Bush and Congress Set to Fight on FISA

President Bush's demand that the Senate swiftly approve an overhaul of the Foreign Intelligence Surveillance Act doesn't seem to be prompting any significant action in the Senate, where Democrats withdrew it from floor action amid opposition from liberal members of the party.

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President Bush's demand that the Senate swiftly approve an overhaul of the Foreign Intelligence Surveillance Act doesn't seem to be prompting any significant action in the Senate, where Democrats withdrew it from floor action amid opposition from liberal members of the party.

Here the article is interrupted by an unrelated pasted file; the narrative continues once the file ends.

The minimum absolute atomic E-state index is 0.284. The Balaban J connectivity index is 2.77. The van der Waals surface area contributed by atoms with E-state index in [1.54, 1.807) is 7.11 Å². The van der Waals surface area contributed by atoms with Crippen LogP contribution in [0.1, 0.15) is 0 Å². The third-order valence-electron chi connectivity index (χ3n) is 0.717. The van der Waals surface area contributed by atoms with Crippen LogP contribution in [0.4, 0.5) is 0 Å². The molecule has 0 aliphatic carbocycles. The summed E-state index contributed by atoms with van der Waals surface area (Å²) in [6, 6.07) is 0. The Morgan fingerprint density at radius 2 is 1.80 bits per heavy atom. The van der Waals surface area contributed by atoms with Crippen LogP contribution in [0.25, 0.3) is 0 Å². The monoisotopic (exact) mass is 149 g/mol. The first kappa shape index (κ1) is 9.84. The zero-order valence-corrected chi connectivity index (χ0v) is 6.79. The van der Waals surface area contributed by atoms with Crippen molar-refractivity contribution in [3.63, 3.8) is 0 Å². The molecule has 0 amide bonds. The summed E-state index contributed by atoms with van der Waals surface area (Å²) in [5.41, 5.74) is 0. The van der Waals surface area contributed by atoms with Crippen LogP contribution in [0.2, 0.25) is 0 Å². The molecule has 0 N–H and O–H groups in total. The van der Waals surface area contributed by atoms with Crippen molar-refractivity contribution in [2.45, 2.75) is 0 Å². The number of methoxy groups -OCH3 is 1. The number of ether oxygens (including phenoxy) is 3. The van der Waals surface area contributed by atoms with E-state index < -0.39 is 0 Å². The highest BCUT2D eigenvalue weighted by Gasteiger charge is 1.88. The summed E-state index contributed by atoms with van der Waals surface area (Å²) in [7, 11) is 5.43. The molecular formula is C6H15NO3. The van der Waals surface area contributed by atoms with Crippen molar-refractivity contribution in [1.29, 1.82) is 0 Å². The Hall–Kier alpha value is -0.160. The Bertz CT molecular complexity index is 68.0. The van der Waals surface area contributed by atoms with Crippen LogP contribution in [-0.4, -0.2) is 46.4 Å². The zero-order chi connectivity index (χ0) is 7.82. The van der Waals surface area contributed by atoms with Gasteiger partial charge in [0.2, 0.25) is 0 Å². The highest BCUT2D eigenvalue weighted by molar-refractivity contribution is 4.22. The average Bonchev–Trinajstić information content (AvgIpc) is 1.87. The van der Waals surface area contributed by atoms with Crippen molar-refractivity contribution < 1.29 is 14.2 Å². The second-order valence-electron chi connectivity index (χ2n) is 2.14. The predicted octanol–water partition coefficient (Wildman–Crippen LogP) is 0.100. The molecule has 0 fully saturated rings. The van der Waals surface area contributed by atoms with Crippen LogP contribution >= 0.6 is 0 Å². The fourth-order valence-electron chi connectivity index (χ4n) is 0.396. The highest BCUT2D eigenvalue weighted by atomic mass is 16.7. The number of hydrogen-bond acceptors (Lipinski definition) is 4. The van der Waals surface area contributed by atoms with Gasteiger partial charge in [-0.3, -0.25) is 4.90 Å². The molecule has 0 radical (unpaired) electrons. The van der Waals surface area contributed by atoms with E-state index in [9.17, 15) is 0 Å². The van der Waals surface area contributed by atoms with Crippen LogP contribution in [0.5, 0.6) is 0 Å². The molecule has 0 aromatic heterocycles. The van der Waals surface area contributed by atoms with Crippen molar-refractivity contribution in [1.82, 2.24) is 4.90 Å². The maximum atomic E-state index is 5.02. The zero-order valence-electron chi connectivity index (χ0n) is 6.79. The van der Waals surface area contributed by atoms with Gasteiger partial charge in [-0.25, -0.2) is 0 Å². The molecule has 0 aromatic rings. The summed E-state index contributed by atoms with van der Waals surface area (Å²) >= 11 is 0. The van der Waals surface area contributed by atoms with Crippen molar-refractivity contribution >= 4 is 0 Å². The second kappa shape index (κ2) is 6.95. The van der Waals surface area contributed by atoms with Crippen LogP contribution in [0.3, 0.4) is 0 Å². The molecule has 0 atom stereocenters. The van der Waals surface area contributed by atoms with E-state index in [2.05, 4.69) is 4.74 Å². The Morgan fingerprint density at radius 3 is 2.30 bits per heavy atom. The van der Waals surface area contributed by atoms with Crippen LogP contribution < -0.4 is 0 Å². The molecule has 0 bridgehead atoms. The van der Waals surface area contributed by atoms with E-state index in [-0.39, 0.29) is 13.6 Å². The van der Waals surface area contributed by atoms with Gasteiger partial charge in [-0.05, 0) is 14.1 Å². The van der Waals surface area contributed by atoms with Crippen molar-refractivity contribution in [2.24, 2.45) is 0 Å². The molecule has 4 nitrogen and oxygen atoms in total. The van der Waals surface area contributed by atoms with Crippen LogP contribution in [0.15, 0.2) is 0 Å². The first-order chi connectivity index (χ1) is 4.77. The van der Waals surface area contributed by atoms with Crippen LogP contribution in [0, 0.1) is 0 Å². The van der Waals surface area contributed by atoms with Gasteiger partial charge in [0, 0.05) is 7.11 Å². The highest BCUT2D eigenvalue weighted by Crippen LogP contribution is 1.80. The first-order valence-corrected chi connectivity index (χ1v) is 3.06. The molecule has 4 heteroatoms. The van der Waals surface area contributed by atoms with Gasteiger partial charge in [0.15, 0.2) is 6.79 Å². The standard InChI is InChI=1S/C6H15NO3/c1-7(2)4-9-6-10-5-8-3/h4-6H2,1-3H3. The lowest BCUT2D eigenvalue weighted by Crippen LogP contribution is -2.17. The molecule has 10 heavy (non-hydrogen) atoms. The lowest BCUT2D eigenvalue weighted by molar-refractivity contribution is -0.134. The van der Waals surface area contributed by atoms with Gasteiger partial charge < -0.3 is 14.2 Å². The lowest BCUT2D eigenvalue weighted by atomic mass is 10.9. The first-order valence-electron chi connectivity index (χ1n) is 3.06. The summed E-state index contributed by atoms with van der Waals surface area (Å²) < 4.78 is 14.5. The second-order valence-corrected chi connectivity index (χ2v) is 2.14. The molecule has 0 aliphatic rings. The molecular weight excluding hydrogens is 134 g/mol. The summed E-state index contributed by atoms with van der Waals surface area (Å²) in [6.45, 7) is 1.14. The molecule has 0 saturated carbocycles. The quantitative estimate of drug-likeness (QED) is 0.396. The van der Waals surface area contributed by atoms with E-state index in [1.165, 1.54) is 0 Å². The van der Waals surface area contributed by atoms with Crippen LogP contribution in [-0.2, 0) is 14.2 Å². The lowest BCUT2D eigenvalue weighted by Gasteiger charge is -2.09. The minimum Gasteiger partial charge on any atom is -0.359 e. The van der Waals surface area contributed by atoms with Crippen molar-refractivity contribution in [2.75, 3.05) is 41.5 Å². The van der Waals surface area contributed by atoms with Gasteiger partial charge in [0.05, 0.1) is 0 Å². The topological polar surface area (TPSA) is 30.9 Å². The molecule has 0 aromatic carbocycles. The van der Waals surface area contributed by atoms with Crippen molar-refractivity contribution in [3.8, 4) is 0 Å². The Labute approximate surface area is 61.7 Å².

The House already approved a version that has provoked a veto threat. The Senate appeared ready to OK one more acceptable to Bush but yanked it instead and voted to grant an extension until February 1. GOP and White House sources said that the battle may become a major topic in Bush's State of the Union address, slated for January 28.

"If FISA isn't completed, Bush will have the rhetorical upper hand to get what he wants," said one Republican strategist involved in the battle. That appears likely, added another source, because Congress isn't due back until January 22, and Senate Republicans are planning a retreat the next day.

—Paul Bedard